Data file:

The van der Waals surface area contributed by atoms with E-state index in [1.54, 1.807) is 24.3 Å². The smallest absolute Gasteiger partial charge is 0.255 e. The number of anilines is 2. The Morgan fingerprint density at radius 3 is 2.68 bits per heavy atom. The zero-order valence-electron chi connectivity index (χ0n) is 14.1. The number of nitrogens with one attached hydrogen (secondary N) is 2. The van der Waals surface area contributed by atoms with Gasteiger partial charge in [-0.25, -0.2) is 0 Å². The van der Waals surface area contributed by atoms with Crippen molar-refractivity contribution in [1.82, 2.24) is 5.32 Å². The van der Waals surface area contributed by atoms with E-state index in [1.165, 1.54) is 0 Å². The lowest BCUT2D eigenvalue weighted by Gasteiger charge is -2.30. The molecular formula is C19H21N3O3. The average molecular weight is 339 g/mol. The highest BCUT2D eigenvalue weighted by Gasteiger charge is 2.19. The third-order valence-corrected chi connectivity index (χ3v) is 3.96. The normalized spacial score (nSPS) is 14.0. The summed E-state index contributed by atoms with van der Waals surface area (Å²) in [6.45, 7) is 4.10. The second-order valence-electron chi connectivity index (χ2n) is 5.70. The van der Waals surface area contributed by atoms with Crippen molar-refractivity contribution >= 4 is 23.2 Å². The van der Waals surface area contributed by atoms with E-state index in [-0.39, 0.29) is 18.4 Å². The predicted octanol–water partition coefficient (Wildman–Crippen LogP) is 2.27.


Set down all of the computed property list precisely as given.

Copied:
The van der Waals surface area contributed by atoms with E-state index in [1.54, 1.807) is 24.3 Å². The smallest absolute Gasteiger partial charge is 0.255 e. The number of anilines is 2. The Morgan fingerprint density at radius 3 is 2.68 bits per heavy atom. The zero-order valence-electron chi connectivity index (χ0n) is 14.1. The number of nitrogens with one attached hydrogen (secondary N) is 2. The van der Waals surface area contributed by atoms with Gasteiger partial charge in [-0.25, -0.2) is 0 Å². The van der Waals surface area contributed by atoms with Crippen molar-refractivity contribution in [1.82, 2.24) is 5.32 Å². The van der Waals surface area contributed by atoms with E-state index in [1.165, 1.54) is 0 Å². The lowest BCUT2D eigenvalue weighted by Gasteiger charge is -2.30. The molecular formula is C19H21N3O3. The average molecular weight is 339 g/mol. The highest BCUT2D eigenvalue weighted by Gasteiger charge is 2.19. The third-order valence-corrected chi connectivity index (χ3v) is 3.96. The normalized spacial score (nSPS) is 14.0. The summed E-state index contributed by atoms with van der Waals surface area (Å²) in [6.45, 7) is 4.10. The second-order valence-electron chi connectivity index (χ2n) is 5.70. The van der Waals surface area contributed by atoms with Crippen molar-refractivity contribution >= 4 is 23.2 Å². The van der Waals surface area contributed by atoms with E-state index in [-0.39, 0.29) is 18.4 Å². The predicted octanol–water partition coefficient (Wildman–Crippen LogP) is 2.27.